Giant water lilies make historic return to Birmingham Botanical Gardens

More than 170 years since they first amazed Victorian visitors, regal giant water lilies are set to reclaim their pride of place within the tropical glasshouse at Birmingham Botanical Gardens.

Horticulturists at the 15-acre Grade II Listed gardens have dedicated the last four months to painstakingly germinating seeds from the renowned Victoria cruziana, heralding a remarkable return to the historic site.

The majestic giant water lilies, with their enormous lily pads that can reach up to two meters in diameter, were once a beloved attraction at the Gardens, leaving visitors awe-struck by their sheer beauty and size.

“The Tropical Glasshouse, formerly known as the Lily House, was built in 1852 with an original design featuring a purpose-built pond to showcase the breathtaking giant water lily,” said Director of Horticulture Emily Hazell.

“This botanical marvel remained a beloved feature in the Gardens’ plant collection for many years, leaving visitors in awe of its sheer beauty and size.

“The lily was so large that in 1910 the daughter of the Botanical Gardens’ curator was photographed sitting on it on a chair.

“As part of our ‘Growing our Green Heritage’ project we’re delighted to announce the return of the giant water lily which we have cultivated from seed material kindly donated to use by Cambridge University Botanical Gardens,” she added.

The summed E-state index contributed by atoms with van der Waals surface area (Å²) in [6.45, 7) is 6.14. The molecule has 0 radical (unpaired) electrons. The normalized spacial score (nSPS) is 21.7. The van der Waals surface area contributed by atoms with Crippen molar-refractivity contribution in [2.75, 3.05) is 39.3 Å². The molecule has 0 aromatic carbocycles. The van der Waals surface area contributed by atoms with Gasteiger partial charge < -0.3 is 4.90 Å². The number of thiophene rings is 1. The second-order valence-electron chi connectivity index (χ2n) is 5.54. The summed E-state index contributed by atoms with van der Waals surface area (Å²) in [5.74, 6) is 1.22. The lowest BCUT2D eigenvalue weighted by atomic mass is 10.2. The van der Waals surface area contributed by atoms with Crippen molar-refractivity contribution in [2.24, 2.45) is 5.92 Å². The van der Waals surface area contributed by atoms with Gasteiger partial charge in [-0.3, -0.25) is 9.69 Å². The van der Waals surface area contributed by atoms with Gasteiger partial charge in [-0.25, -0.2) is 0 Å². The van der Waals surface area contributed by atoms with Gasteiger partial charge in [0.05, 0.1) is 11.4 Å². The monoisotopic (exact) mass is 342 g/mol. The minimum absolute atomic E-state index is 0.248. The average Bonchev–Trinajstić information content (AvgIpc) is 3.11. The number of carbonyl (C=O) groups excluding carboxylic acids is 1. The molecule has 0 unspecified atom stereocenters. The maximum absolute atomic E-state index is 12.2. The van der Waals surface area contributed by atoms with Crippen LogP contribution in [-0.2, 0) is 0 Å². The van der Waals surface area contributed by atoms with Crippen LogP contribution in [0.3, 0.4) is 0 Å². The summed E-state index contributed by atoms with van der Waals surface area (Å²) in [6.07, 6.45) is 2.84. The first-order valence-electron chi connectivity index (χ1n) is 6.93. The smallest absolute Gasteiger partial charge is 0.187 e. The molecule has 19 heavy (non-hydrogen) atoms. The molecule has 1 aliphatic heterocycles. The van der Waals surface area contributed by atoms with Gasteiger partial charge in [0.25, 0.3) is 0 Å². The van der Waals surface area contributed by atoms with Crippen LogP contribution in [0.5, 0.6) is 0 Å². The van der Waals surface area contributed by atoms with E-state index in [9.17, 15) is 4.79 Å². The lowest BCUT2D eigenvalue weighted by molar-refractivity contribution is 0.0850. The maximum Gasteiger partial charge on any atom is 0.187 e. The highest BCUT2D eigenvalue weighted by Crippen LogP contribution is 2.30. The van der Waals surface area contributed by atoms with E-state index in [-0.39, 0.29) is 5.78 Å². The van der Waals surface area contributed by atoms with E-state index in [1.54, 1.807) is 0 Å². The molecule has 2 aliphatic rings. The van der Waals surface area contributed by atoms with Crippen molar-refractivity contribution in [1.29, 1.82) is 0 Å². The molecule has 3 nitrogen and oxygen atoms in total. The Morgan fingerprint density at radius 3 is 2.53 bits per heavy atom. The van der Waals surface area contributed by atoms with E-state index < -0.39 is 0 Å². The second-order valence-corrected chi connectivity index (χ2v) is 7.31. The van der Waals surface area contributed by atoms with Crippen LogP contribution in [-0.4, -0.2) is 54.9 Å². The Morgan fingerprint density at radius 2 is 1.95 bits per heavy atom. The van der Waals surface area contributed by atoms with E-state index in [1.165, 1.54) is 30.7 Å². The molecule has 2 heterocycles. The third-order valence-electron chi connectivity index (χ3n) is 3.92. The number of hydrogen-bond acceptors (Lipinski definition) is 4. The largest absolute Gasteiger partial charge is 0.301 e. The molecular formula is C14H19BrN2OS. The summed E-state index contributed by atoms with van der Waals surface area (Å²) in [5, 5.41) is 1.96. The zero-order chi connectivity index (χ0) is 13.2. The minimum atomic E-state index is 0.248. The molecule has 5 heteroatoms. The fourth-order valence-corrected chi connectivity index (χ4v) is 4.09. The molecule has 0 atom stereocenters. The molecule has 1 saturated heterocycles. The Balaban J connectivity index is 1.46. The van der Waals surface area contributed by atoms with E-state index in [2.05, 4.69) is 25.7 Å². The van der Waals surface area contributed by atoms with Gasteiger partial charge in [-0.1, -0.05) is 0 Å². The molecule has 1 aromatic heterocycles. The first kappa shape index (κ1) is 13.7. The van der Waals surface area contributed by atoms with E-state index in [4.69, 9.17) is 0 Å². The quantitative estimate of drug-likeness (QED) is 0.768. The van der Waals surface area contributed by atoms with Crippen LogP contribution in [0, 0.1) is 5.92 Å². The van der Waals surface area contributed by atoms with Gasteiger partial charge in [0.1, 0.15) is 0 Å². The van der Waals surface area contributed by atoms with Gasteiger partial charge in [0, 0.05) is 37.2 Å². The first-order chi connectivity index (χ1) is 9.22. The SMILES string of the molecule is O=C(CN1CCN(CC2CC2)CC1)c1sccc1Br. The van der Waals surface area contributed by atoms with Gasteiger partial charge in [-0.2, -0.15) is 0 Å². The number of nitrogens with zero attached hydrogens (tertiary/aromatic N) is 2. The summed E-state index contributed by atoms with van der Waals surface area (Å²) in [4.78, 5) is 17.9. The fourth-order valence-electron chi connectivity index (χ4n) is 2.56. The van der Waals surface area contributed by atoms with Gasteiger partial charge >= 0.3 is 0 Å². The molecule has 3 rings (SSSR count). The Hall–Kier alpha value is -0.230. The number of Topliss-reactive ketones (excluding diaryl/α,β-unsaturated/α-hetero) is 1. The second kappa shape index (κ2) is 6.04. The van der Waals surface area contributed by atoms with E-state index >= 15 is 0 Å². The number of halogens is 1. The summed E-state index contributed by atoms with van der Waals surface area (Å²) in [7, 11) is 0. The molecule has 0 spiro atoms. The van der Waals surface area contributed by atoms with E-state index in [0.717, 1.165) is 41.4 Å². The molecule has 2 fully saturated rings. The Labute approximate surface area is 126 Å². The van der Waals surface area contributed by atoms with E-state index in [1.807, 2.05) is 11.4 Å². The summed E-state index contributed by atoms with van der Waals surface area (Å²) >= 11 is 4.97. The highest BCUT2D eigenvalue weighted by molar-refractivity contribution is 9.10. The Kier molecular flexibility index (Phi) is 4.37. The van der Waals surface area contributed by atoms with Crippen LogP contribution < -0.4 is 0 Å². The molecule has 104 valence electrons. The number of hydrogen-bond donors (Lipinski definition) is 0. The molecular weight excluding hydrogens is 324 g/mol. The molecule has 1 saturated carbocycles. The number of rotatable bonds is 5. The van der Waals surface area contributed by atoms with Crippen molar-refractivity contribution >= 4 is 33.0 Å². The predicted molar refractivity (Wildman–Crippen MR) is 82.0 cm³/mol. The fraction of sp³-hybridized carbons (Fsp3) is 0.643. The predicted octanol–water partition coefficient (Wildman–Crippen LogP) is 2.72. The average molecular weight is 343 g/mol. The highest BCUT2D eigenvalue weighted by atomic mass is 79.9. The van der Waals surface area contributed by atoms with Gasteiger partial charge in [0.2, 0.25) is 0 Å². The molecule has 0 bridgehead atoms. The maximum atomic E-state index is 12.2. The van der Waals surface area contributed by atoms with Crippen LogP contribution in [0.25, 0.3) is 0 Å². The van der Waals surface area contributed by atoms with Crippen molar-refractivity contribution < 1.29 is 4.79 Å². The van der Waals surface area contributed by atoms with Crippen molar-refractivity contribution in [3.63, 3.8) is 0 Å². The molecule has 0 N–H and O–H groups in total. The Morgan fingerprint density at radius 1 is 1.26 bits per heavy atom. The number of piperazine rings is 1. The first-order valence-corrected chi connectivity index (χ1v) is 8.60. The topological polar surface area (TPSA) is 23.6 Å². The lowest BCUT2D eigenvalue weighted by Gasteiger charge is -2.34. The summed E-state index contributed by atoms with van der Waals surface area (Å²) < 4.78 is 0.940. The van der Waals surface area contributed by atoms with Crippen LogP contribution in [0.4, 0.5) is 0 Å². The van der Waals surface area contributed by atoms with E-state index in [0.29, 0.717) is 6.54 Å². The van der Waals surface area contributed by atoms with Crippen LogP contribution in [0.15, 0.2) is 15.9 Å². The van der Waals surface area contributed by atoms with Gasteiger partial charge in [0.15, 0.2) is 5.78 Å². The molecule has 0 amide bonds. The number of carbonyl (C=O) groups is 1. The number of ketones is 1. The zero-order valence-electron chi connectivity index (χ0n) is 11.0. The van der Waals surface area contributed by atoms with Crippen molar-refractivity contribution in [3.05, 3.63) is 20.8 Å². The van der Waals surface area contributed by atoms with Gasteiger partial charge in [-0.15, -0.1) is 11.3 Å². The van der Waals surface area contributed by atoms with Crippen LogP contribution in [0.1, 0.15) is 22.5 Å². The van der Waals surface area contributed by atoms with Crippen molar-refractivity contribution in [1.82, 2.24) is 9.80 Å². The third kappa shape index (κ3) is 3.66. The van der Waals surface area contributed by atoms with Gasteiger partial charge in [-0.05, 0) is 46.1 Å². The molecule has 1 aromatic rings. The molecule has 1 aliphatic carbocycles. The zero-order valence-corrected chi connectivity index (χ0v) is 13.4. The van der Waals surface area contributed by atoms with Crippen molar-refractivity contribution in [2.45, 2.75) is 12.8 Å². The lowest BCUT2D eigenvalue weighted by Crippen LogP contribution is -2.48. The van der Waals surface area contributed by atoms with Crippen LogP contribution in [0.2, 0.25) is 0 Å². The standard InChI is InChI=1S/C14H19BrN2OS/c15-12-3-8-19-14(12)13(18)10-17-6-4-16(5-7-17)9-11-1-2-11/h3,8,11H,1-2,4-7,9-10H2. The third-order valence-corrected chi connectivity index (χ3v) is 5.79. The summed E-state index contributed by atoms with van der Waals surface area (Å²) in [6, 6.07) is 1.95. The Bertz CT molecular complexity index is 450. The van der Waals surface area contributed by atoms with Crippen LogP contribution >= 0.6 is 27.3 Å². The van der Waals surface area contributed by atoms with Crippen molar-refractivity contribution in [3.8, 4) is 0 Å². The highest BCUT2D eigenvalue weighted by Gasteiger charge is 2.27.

After spending the winter submerged in warm water and bathed in near-constant light to promote rapid growth, the plants have been re-potted and transferred into the main pool.

The pond’s water is dyed black with specialist plant-friendly dye to discourage algal growth and kept at a minimum of 25°C to mimic conditions in their South American homeland.

“The growth after the last potting up in the pond is usually pretty fast and will speed up with the increased light and warmth,” said Senior Glasshouse Horticulturist, Alberto Trinco.

“I expect it to be full size in mid-June with margins of improvement. We will remove the first flower buds so that the plant can concentrate its energy on leaf growth and let it bloom maybe from July or later so that we can pollinate the flowers and get seeds for next year,” he added.

The Victoria cruziana water lily is native to subtropical South America, where it is found in Bolivia, Argentina, and Paraguay.

The genus Victoria was named in honour of Queen Victoria and the specific epithet cruziana was given in honour of Andrés de Santa Cruz (1792–1865), President of Peru and Bolivia, who sponsored an expedition where the first specimens were collected.

This year Birmingham Botanical Gardens is embarking on a transformational £14m capital project ‘Growing our Green Heritage’, having recently secured a Round 1 National Lottery Heritage Fund grant.

The project will restore the historic glasshouses, improve the site infrastructure, and promote the value of nature and green spaces, increasing public understanding of the importance of plant biodiversity to life on earth, ensuring the Gardens’ legacy for generations to come.

For more information visit Birmingham Botanical Gardens, Westbourne Rd, Birmingham B15 3TR.

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